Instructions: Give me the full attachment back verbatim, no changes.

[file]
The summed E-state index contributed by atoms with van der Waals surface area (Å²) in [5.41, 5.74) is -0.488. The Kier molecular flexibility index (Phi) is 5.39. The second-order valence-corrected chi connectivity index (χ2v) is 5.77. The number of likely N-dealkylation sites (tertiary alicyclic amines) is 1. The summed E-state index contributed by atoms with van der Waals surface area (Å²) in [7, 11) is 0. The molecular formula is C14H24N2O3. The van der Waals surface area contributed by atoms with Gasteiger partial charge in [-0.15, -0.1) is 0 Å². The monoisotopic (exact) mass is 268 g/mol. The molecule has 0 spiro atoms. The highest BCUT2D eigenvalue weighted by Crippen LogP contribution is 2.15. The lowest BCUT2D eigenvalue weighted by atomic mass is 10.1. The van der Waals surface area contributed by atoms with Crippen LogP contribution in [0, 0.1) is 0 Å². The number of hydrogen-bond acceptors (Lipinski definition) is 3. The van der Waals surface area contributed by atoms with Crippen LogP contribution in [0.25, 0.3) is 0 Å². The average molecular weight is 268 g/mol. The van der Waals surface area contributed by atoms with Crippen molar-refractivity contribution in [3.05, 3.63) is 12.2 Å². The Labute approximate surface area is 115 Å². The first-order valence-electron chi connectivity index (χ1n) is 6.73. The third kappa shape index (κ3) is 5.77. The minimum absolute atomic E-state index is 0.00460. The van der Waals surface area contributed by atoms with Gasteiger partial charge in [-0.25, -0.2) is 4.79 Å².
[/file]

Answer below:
The summed E-state index contributed by atoms with van der Waals surface area (Å²) in [5.41, 5.74) is -0.488. The Kier molecular flexibility index (Phi) is 5.39. The second-order valence-corrected chi connectivity index (χ2v) is 5.77. The number of likely N-dealkylation sites (tertiary alicyclic amines) is 1. The summed E-state index contributed by atoms with van der Waals surface area (Å²) in [7, 11) is 0. The molecular formula is C14H24N2O3. The van der Waals surface area contributed by atoms with Gasteiger partial charge in [-0.15, -0.1) is 0 Å². The monoisotopic (exact) mass is 268 g/mol. The molecule has 0 spiro atoms. The highest BCUT2D eigenvalue weighted by Crippen LogP contribution is 2.15. The lowest BCUT2D eigenvalue weighted by atomic mass is 10.1. The van der Waals surface area contributed by atoms with Crippen LogP contribution in [0, 0.1) is 0 Å². The number of hydrogen-bond acceptors (Lipinski definition) is 3. The van der Waals surface area contributed by atoms with Crippen LogP contribution in [0.25, 0.3) is 0 Å². The average molecular weight is 268 g/mol. The van der Waals surface area contributed by atoms with Crippen molar-refractivity contribution in [3.05, 3.63) is 12.2 Å². The Labute approximate surface area is 115 Å². The first-order valence-electron chi connectivity index (χ1n) is 6.73. The third kappa shape index (κ3) is 5.77. The minimum absolute atomic E-state index is 0.00460. The van der Waals surface area contributed by atoms with Gasteiger partial charge in [-0.25, -0.2) is 4.79 Å².